Individual and neighborhood-level factors in predicting asthma

Chandan Saha, Mary E. Riner, Gilbert Liu

Research output: Contribution to journalArticle

38 Scopus citations


Objective: To identify the neighborhood socioeconomic and housing factors at the census-block level and the sociodemographic factors at the individual level that are associated with the risk of asthma. Design: Cross-sectional study of children aged between 5 and 18 years seen in a network of urban primary care clinics. Setting: A network of urban primary care clinics (Indiana University Medical Group) in Marion County, Indiana, in the calendar year 2000. Participants: A total of 2544 subjects with 1541 black children (947 girls, 594 boys) and 1003 white children (568 girls, 435 boys). Main Outcome Measure: Whether a subject ever had asthma. Results: The prevalence rate of ever having asthma was 21% with the lowest (14.6%) in white girls and the highest (27.4%) in black boys. None of the census-block characteristics were significant in predicting ever having asthma. The significant predictors for childhood asthma were age, race, sex, and body mass index. Boys who were overweight had 3.1 times higher odds and girls who were overweight had 1.8 times higher odds of having asthma than girls who were normal weight. There was a stronger association between asthma and being overweight in female subjects than in male subjects. Black children had 1.3-fold higher odds of ever having asthma than white children. The highest likelihood of having asthma is among boys who were young, black, and overweight and the lowest among girls who were older, white, and normal weight. Conclusion: Increased efforts at prevention, screening, and treatment may need to be directed at certain subpopulations such as children living in socially and physically at-risk families and neighborhoods.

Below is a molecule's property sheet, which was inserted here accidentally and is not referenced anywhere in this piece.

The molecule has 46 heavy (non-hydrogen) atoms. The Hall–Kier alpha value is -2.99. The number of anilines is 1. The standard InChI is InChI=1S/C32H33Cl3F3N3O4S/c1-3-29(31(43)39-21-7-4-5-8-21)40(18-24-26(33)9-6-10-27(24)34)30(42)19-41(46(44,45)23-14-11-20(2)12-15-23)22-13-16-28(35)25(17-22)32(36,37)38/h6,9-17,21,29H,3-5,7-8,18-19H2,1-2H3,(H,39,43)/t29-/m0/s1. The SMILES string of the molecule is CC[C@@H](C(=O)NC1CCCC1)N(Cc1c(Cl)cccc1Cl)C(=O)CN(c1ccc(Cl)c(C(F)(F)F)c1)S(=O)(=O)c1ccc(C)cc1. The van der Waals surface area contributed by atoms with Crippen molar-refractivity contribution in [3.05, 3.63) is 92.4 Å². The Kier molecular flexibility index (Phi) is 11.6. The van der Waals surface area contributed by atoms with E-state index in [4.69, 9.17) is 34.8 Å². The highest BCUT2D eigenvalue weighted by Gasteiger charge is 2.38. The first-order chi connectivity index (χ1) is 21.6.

Original languageEnglish (US)
Pages (from-to)759-763
Number of pages5
JournalArchives of Pediatrics and Adolescent Medicine
Issue number8
StatePublished - Aug 1 2005

ASJC Scopus subject areas

  • Pediatrics, Perinatology, and Child Health

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